Could China's Long March 9 Reinvigorate U.S. Space Program?


After 25 years at Aviation Week in nine different jobs, it's hard not to have some memorable moments.

One that stands out is a celebration that Aviation Week held on Dec. 17, 2003, to commemorate the centennial of the Wright Brothers' first flight and look forward to what we dubbed The Next Century of Flight.

Three men who walked on the Moon and many other luminaries attended the event at the Smithsonian Air & Space Museum.

My favorite part of the evening was having an honest-to-God conversation with Alan Bean, the fourth man to walk on the Moon and Lunar Module pilot for Apollo 12. "How long will it be before we return to the Moon," I asked Bean.

"Twenty years," he opined. "But if the Chinese decide to go there, we'll do it in five."

"Go China!," I responded, reasoning that if the only way of getting some urgency back into the U.S. manned space program was a little competition, so be it.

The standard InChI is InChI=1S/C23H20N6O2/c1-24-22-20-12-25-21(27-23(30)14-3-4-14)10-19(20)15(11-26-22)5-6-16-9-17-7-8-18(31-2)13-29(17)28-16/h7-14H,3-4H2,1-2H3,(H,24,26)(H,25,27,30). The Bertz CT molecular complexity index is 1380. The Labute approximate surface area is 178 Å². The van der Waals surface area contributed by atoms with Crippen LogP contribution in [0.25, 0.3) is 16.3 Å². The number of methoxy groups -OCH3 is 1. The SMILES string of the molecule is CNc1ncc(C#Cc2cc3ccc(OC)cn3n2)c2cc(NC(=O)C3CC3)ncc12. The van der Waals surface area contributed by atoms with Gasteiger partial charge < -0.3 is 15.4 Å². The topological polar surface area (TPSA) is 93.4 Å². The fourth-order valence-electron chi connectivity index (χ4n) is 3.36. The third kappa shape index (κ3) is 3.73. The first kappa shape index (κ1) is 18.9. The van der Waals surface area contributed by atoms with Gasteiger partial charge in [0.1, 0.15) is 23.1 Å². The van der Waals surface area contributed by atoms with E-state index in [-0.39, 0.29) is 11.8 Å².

Now, almost 10 years into the Next Century of Flight, it looks like China is getting serious about its own Moon plans, proposing a Long March 9 launcher more powerful than the Saturn V stack that first carried men to the Moon.

The 1960s space race between the U.S. and the Soviet Union was good for both countries, stirring national pride, helping to drive their economies and even providing some common ground at a time when both sides were also prepared for nuclear war. Maybe news of the new Chinese booster with the capability of carrying 287,000 lb. to low-earth orbit will motivate Republicans and Democrats alike to restore the U.S. to the space leadership position it achieved in the 1960s.

Good luck to the rocket men and women of China and the U.S.

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